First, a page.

Khan: The model can be modified to handle that by flipping who it is that's actually doing that investment at the middle part of the story. So it's probably worthwhile going back there and making the change, to make that more apparent as well.

Hunter: So, Charlie, does the model say anything about the optimal length of the credit chain?

Khan: Like, can we get the velocity in the story? We could, at the moment, there's only three guys and they're not even the six guys that you have in there, but yeah. I agree that a primary thing to do is to go and see how far we can push that.

Prince: We know that velocity was much higher before the crisis. We know that velocity is much lower now. What we don't know, and we know that there are things that, in fact, regulators are doing to lower velocity, not just in terms of regulation, but also in things like the reverse RP and opening up accounts for the systemically important clearinghouses, but we don't know what the optimal level of velocity is.

Khan: It's going to be dependent so much on information along the line in that chain. That is to say, how much does A know about B, versus C, versus D, versus E? There's not going to be a clean answer independent of that question, unfortunately.

Hunter: Another question is, how should rehypothecation be regulated, since you claim in your model of one of the outcomes is that you could have overuse of the facilities or you could have under-use. So, how would you regulate it? What, in your model, would be a reasonable thing to do, to limit the risk that you outline?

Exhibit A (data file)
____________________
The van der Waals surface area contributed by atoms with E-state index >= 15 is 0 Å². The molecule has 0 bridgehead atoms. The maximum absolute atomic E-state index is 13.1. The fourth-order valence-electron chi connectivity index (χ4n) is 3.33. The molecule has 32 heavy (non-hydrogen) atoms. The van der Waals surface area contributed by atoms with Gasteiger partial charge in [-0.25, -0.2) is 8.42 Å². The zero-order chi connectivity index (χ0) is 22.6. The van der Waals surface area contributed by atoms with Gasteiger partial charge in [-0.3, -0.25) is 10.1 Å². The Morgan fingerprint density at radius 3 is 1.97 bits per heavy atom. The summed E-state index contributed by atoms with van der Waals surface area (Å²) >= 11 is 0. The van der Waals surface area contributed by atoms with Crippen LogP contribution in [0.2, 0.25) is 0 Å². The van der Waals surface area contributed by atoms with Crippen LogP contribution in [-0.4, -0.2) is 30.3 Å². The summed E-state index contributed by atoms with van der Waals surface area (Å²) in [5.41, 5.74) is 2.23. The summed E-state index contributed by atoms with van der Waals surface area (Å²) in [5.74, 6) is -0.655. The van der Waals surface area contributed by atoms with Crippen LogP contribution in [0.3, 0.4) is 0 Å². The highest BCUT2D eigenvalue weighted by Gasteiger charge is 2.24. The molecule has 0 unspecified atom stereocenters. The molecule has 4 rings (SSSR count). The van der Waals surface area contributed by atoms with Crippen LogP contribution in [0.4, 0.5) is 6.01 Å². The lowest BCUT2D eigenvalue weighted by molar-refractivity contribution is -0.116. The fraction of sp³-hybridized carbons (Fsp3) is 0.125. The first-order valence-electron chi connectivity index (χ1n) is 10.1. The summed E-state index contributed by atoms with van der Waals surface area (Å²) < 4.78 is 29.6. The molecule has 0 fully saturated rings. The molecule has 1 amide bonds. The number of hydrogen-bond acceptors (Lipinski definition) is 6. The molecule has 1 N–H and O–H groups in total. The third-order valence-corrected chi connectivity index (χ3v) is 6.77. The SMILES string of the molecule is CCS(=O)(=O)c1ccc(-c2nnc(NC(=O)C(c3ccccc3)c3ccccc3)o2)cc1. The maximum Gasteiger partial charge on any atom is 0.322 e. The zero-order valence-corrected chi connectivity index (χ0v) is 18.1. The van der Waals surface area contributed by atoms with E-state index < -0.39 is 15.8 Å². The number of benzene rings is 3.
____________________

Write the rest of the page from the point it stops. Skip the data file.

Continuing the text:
Khan: As it stands in the story, there isn't any room for a regulator to improve on the decisions that Mr. A makes in the world about whether to permit or refuse to allow rehypothecation. If you add into the structure the normal kinds of systemic risk problems that would arise in this story, then you're going to get a bias in favor of limiting of rehypothecation. It's not coming out of the rehypothecation itself, it's coming out of the standard kinds of systemic risk.

Prince: And Curt, one of the points you made in your introduction was that in 2008, many market participants "discovered" that their collateral at Lehman Brothers had been rehypothecated into the U. K., from where it was rehypothecated into English law. The fact that that was a discovery for many market participants is a large part of the problem. That the issue of rehypothecation was apparently not so nearly well understood as many in the industry thought it was and that many participants who were playing the part of A had made those decisions about whether to permit or not to permit, without fully understanding B's relationship with C. That is, I think, a problem. But that's solved by the scars we all feel from 2008.